3D Map with Date/Time based animation: In-depth

 Power Map series article 3.We will explore how to plot and interpret date/time type of information visually on the 3D map. This type of visualization is new to most of us.Therefore, this article clarifies the core concepts by taking a very simple example. Read on to sharpen your analytical skills.

This is the third article in the series on Power Map. Please read these two articles before reading this one. Recap of the earlier articles is NOT included in this article.

Understanding Time Animation

Earlier we used the default animation by year and then slowed it down to reduce the speed. However, in the animation is only the first step towards understanding the information at a gross level. It gives you a good overall picture. Fair enough. Now you will want to know more details… for example, consider these questions.

Did the number of chest injuries reduce after seat belt was made mandatory?
(Wikipedia)

Did the consumption of Oil increase or decrease after the Berlin wall was broken down?

Did the new promotion increase the footfall in the superstore?

Manual Playback

We continue with the Power Map tour created in the previous exercise for now.

In order to understand specific deviations from each time zone, you need to do two things. First of all – get the granularity of time zone correct and Secondly move the time manually to get a better picture.

Change the data-time granularity

In our case the data is yearly and the date column is also called Year. Just to avoid that confusion, I am going to rename the column to Date Time in the raw data and refresh the Power Map.

Now in the time option – Open the Dropdown and see the options available…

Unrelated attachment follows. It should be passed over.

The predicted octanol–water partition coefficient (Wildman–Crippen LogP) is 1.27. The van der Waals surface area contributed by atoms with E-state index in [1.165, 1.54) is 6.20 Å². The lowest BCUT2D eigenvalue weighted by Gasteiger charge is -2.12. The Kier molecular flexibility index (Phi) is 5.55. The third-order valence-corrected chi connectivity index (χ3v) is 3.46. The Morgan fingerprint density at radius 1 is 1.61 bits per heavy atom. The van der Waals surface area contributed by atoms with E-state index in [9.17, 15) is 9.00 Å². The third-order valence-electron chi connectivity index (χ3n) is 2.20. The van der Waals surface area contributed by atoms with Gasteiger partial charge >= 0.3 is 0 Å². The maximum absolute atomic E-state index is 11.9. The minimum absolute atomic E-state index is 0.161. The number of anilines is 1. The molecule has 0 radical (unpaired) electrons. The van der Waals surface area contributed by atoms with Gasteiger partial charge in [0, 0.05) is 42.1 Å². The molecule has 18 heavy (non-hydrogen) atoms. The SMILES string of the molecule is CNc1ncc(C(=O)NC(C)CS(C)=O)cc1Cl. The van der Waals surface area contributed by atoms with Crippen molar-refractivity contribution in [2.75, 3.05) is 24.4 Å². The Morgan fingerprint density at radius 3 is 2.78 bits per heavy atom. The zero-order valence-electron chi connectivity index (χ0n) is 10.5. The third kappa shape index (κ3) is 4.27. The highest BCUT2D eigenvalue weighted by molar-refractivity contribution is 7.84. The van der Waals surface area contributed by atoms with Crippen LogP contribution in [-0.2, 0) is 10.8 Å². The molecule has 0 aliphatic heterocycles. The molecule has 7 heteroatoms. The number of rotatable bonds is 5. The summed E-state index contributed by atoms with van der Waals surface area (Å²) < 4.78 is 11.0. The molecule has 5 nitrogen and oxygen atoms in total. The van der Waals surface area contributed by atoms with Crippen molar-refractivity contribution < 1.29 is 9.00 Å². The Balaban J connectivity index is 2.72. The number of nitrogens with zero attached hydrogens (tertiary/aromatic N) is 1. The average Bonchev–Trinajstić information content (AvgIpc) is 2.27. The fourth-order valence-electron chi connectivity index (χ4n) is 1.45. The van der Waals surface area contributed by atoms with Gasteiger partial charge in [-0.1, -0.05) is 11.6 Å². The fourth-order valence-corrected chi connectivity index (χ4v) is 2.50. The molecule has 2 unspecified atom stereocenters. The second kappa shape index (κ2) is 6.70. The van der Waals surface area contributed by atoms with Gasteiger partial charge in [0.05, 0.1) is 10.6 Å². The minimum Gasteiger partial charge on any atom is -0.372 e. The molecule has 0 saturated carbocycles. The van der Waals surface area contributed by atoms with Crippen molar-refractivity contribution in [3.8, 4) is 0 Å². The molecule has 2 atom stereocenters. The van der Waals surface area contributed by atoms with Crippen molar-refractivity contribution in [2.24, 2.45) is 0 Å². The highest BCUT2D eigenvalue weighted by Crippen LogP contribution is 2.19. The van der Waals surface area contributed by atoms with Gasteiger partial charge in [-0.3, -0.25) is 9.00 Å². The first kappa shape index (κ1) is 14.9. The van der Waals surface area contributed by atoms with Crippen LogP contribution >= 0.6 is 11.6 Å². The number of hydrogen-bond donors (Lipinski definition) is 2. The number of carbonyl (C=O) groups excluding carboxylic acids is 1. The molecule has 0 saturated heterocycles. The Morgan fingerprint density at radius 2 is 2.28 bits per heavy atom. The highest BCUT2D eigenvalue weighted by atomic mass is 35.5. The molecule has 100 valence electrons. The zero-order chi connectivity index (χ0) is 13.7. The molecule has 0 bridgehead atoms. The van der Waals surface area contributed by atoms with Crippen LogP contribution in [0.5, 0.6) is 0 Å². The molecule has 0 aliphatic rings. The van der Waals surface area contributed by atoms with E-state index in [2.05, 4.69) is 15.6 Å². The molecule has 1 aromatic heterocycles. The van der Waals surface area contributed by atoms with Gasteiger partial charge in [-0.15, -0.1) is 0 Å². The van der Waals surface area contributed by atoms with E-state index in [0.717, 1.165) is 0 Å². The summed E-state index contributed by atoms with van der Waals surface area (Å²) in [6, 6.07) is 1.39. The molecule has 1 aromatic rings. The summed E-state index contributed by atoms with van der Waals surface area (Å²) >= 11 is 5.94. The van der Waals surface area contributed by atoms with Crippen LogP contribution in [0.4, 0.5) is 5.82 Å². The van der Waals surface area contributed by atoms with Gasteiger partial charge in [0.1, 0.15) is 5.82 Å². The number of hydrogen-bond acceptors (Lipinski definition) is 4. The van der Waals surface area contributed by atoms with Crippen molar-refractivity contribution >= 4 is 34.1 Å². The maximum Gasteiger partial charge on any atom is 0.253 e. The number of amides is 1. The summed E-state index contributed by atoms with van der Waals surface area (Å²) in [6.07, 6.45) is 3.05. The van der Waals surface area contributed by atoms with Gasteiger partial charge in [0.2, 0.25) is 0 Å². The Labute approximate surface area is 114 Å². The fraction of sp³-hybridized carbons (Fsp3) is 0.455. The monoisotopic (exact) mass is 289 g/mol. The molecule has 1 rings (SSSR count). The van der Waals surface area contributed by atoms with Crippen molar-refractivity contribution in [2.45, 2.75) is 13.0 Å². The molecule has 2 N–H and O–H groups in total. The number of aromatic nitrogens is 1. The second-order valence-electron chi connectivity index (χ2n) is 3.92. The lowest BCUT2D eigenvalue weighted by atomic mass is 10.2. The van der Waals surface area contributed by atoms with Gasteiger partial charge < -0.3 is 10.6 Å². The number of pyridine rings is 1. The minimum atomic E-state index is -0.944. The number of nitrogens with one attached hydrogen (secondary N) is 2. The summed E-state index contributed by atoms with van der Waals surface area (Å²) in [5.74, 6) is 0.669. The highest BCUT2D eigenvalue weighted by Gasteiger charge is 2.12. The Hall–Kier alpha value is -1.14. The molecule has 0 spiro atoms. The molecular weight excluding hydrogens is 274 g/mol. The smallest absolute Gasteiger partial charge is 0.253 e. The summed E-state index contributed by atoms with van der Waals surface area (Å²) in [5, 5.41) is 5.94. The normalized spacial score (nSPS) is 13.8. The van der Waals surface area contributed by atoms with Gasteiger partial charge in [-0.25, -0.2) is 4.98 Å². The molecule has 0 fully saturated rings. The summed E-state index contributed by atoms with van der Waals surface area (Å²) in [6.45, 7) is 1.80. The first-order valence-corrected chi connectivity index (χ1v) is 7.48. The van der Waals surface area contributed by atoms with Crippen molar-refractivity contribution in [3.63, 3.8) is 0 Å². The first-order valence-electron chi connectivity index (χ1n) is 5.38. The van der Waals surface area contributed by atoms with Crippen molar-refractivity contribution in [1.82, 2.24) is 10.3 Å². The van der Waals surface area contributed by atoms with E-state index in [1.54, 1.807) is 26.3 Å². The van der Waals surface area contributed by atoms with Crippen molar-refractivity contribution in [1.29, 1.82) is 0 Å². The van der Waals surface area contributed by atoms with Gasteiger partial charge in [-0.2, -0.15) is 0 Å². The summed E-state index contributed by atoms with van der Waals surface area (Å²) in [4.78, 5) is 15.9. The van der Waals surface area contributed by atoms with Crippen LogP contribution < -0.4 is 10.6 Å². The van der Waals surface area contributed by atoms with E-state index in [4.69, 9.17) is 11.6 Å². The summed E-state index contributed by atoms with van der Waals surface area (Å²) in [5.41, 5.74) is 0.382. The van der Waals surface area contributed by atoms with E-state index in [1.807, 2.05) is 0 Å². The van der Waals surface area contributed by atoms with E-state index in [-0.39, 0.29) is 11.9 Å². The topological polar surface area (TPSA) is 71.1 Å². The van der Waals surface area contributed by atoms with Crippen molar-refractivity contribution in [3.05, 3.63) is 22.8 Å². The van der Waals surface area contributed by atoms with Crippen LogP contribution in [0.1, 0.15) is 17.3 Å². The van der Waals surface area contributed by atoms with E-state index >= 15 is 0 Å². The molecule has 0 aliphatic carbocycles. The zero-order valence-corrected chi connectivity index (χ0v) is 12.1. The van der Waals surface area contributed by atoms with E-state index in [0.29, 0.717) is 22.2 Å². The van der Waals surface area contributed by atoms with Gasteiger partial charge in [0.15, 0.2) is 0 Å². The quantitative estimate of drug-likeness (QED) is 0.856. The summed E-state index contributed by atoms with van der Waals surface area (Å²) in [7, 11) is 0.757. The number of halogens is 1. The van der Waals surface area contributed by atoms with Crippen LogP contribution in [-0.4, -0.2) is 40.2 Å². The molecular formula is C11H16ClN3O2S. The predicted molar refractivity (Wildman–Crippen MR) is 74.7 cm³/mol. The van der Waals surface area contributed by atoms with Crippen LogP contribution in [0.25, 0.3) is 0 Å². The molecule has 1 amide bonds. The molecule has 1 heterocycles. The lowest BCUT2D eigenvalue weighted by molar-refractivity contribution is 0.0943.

If you had data with detailed date time information, you could choose to see it at different levels of granularity. Notice that if there are multiple entries for the same year (or chosen period), the numeric data (consumption in this case) will be aggregated as shown in the Height area above. We are using the average of Oil Consumption because it is a per capita per year number.

If on the other hand, the Oil Consumption data was the actual total consumption, we should be considering the SUM rather than average for period based aggregation.

Move the slider and see the impact manually

Now that everything is setup, DO NOT click on the Play button. Instead, you move the slider to area of your interest in the timeline and observe how it affects the plotted values.

You can go back and forth, move slow or fast or move one step at a time – it is fully under your control.

Spend time on this to learn it well. I strongly suggest that you get some transactional data with date time stamps, create a Power Map with time animation and play with it. Use data whose fluctuations you already know – some well known historical data. This way you are trying to discover what you already know. Such an exercise will help you understand which type of interactivity to use to unearth useful information.

Here are three screenshots of oil consumption in different years.

How is the data plotted?

In all the above cases, there is only one entry per country for each year. Therefore, whether we used sum or average does not really matter. It is just the current value for the year being shown.